auto1.jpg (11036 bytes)


2007 Subaru Impreza

About Us
Automotive Events
ClassicDrives.jpg (2693 bytes)

FamilyCoupes.jpg (2674 bytes)

funcars.jpg (1915 bytes)
Hot Rods

LuxuryCoupes.jpg (2773 bytes)

luxurycars.jpg (2326 bytes)
FamilySedans.jpg (2781 bytes)
stationwagons.jpg (2856 bytes)

suvcompact.jpg (2696 bytes)

suvstandard.jpg (2688 bytes)


San Francisco: Subaru has learned how to make a lot from what they have. Their intercooled, turbocharged WRX turns the Impreza compact sedan into a powerhouse in the world rally scene and in your neighborhood.

A Garnet Red Pearl test WRX followed weekly tests of two large SUVs, so I welcomed a chance to drive a taut, manual transmission-equipped ride. The Imprezaís stubby body sat poised, ready to run, its squinting headlight pods staring into the distance and its 17-inch, 7-inch-wide alloys glinting like a new pair of Jordanís.

Subaru sells only all-wheel-drive cars in America. Even the plainest Impreza has the Symmetrical AWD system, which takes advantage of Subaruís flat, horizontally opposed engine to deliver superior grip and balance when you need it.

The biggest draw of the WRX over the standard Impreza is its 2.5-liter four-cylinder engine, which pumps out 224 horsepower, thanks to intercooled turbocharging, dual overhead cams and high tech engine management. The WRX also features a sport-tuned front suspension and four-wheel antilock brakes with electronic brakeforce distribution.

The hood gets an intrusive, extra-sporty working hood scoop to feed air to the intercooler. My wife didnít care for the scoop, but if you want intercooling and turbocharging, youíre getting it, like it or not!

Owners will enjoy quick bursts of speed. Road & Track magazine, in its December 2006 issue, got a WRX Limited from zero to 60 in just 5.6 seconds. Thatís the same as the magazine recorded for the 300-horsepower 350 Z, and .6 seconds faster than a straight-six equipped, 255-horsepower BMW 330i. The stability and control the WRX delivers every day belies the modest, upright proportions of its form. Itís really the affordable sport sedan of today, now that the original, the BMW 3 series, starts in the low $30,000ís.

With its four-cylinder engine, the WRXís fuel economy isnít too bad, considering the carís fun potential. Ratings are 20 City, 27 Highway, although itís questionable if anyone ever achieves those numbers. As far as the environment goes, the EPAís 2007 Green Vehicle Guide give the WRX a 6 (out of 10) for air pollution and a 6 for greenhouse gases - about in the middle of the pack. Thatís not bad, considering the vehicleís performance.

It would be easy to make this a highly loaded, premium offering and price it out of the range of a working young adult. Subaru, being an intelligent company, has created the TR (Tuner Ready) version, which gives you the performance goodies but only the essential comfort and convenience features.

For example, you get an 80-watt AM/FM stereo audio system with a single-disc CD player, but if you step up to the regular model, that gets bumped to 120 watts with a six-disc in-dash changer with MP3 capability. You get air conditioning, but the regular model upgrades that to automatic climate control.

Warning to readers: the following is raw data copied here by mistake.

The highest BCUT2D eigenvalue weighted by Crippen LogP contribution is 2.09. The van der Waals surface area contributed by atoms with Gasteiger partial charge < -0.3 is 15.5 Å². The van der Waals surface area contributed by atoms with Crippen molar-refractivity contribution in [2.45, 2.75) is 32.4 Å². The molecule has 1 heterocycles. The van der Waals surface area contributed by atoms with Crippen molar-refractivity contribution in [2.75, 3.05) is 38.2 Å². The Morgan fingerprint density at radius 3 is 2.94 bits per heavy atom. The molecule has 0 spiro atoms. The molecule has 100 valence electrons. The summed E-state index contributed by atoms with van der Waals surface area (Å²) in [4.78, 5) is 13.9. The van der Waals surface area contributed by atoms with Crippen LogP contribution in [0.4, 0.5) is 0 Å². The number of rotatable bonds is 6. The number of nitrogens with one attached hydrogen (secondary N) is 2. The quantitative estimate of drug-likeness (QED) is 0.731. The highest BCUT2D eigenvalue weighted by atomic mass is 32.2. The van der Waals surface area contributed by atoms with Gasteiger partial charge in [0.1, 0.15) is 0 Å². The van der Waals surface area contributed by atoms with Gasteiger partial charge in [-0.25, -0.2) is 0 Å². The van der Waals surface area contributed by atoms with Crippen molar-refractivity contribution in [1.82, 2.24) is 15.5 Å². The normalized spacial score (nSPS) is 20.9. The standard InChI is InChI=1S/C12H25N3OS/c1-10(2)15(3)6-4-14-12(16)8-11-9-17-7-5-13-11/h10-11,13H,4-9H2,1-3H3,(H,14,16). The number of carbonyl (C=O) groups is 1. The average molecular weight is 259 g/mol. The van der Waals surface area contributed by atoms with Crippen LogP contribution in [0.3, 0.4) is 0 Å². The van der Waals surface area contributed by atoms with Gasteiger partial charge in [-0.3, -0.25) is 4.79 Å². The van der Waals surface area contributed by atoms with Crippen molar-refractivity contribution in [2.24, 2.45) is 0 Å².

Tuner Ready is a great idea, because when you build your customized model, you want to add the aftermarket features you choose. The TR gives you all the things you need to drive your WRX while you add the pieces slowly, paycheck by paycheck. Smart.

With the Limited model, you get leather seats, a power glass moonroof, heated front seats and outside mirrors, a windshield de-icer (handy in California this winter), and a rear trunk spoiler.

You can even buy the WRX as a wagon! So, if you have to schlep your music or sports equipment around you can still enjoy the power and performance of a WRX.

Prices start at $23,995 for the WRX TR, with an extra $1,000 for the standard WRX. Add another $2,500 for the Limited package. My TR tester came to only $24,620, including shipping, with no options. Thatís a real performance bargain. The Impreza 2.5i sedan offers 173 horsepower for just $17,995.

If you crave more power and eye-popping attention, order up the STI version. It boasts 293 horsepower and 290 lb.-ft. of torque, with a prices starting at $33,495. You get the giant rear wing, too. Back in June of 2003, Road and Track got an STI from 0 to 60 mph in just 4.9 seconds. Thatís Porsche territory, for half the price.

Thereís something refreshing about a car that does its high performance job without unnecessary flash or equipment. The WRX TR has things like power locks, windows, and mirrors, as well as keyless entry and cruise control. But it left the canvas half empty, for young artists to make their own WRX.  By Steve Schaefer © AutoWire.Net - San Francisco


Subaru Home Page

Byline:  Syndicated content provided by Tony Leopardo © AutoWire.Net
Column Name:  The WRX is a real performance bargain
Topic: The 2007 Subaru Impreza WRX TR
Word Count:  817
Photo Caption:  The 2007 Subaru Impreza WRX
Photo Credits:  Subaru Impreza Internet Media
Series #:  2007 - 24

Download the Microsoft Word version here:   2007 Subaru Impreza WRX

Download the Original Image File here:   2007 Subaru Impreza WRX








Publisher - Editor:   Tony Leopardo
Division Name:   AutoWire.Net
Company Name:    Leopard Publishing Co.
Postal Address:    P.O. Box 1011
City, State, Zip:    San Mateo, California 94403
Phone Number:    650-340-8669
Fax Number:    650-340-9473

Join the AutoWire.Net Directory, send your Name, Affiliation & E-mail address to: AutoWire

Send Comments & Questions to: AutoWire

For Additional Photos, go direct to: Wieck Photo
©2007 - AutoWire.Net - All Rights Reserved Web Editor -  Tony Leopardo